Joe Biden left Ireland in the early hours of Saturday vowing to run again for president, promising to formally announce his decision to run for a second presidential term “relatively soon”.
At the same time he spoke of his hope of an epoch of renewal in Northern Ireland, restating the “incredible” US investment opportunities that lay ahead if peace endures.
Speaking to reporters in Ireland before leaving Ireland West airport on the last leg of his four-day visit to Ireland, Biden was asked whether the last few days had changed his calculus on when to make his announcement on his plans to run.
“No, no I have already made that calculus. We will announce it relatively soon,” he said.
“The trip here just reinforced my sense of optimism about what can be done. I told you my plan is to run again.”
On Friday night he bounded on to the stage in Ballina by the banks of the River Moy in a display of energy and stamina after a hectic four-day visit.
Arguably, the speech was pitched at the US teatime audience to put to bed voter doubts that, at the age of 80, he is too old to run for another term in the White House.
Asked if he had got what he wanted from his four-day trip where he was welcomed like a deity, he said there was “more to be done” in Northern Ireland.
But he said he wanted to imbue a sense of “optimism” about the future there, once again citing the huge economic opportunities for the region, particularly in the cybersecurity sector, a tech sector for which Northern Ireland is already known.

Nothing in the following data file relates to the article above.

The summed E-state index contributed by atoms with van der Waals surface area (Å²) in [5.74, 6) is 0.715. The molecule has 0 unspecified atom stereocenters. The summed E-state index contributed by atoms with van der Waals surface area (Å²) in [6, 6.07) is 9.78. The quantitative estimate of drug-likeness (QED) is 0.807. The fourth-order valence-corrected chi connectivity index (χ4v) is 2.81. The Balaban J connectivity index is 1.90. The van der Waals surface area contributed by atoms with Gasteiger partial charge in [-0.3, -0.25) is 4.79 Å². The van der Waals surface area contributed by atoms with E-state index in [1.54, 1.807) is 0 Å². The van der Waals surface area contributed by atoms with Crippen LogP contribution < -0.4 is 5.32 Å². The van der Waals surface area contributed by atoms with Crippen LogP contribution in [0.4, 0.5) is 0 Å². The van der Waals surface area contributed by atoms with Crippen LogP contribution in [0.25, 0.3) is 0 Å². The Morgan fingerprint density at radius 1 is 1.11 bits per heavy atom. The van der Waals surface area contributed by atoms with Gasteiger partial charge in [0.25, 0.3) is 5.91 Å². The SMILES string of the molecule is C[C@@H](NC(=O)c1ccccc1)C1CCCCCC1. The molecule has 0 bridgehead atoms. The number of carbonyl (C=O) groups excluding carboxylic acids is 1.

“There’s a lot at stake. A lot at stake. And I think the combination of Ireland – the whole island – Great Britain, Northern Ireland, the United States can change the way things occur on the continent.
“Look, think about it. Think about how much the economy is growing. Think about what’s happening here. Think about the technology. Think about the cybersecurity capabilities.”
At the start of his visit on Wednesday Biden dangled a $6bn (£5bn) carrot in front of Northern Ireland’s leaders with a promise to boost the country’s economy with US investment if power sharing is restored.
The US focus on Northern Ireland has now been handed over to the former US president Bill Clinton, a key player in securing the Belfast Good Friday agreement.
As the 46th US president delivered his passionate speech in front of a crowd of 27,000 in Ballina, County Mayo, the 42nd POTUS was landing in Belfast.
He is in Northern Ireland for a series of events scheduled for Monday to Wednesday bringing together the key figures behind the peace deal, including Tony Blair, Bertie Ahern and the former US senator George Mitchell.
Rishi Sunak and the president of the European commission, Ursula von der Leyen, will also visit Belfast on Wednesday as efforts continue to get power-sharing restored in Stormont.
While Biden’s visit to Ireland was seen as a political and diplomatic success, questions were being asked about taxpayers funding such an extended trip involving a huge delegation that involved the secretary of state and countless other politicians.
Asked if he was sad to leave, he said: “No, I’m anxious to get home. I’m always – I love Ireland, I love the people, and I love working with the taoiseach. But, you know, home is where my heart is. And it’s real.”
Biden was also asked about the suspected leak of hundreds of secret defence documents by a former air national guardsman Jack Teixeira.
“I’ve instructed the department to make sure that they get to the root of why he had access in the first place, number one.
“And number two, to focus extensively on the extent to which it all occurred. And that’s going on right now. I have nothing to report beyond what’s already been reported.”
Asked how long it would take, Biden said: “There’s no way to predict how long an investigation will take. But I don’t think it’s going to take very long.”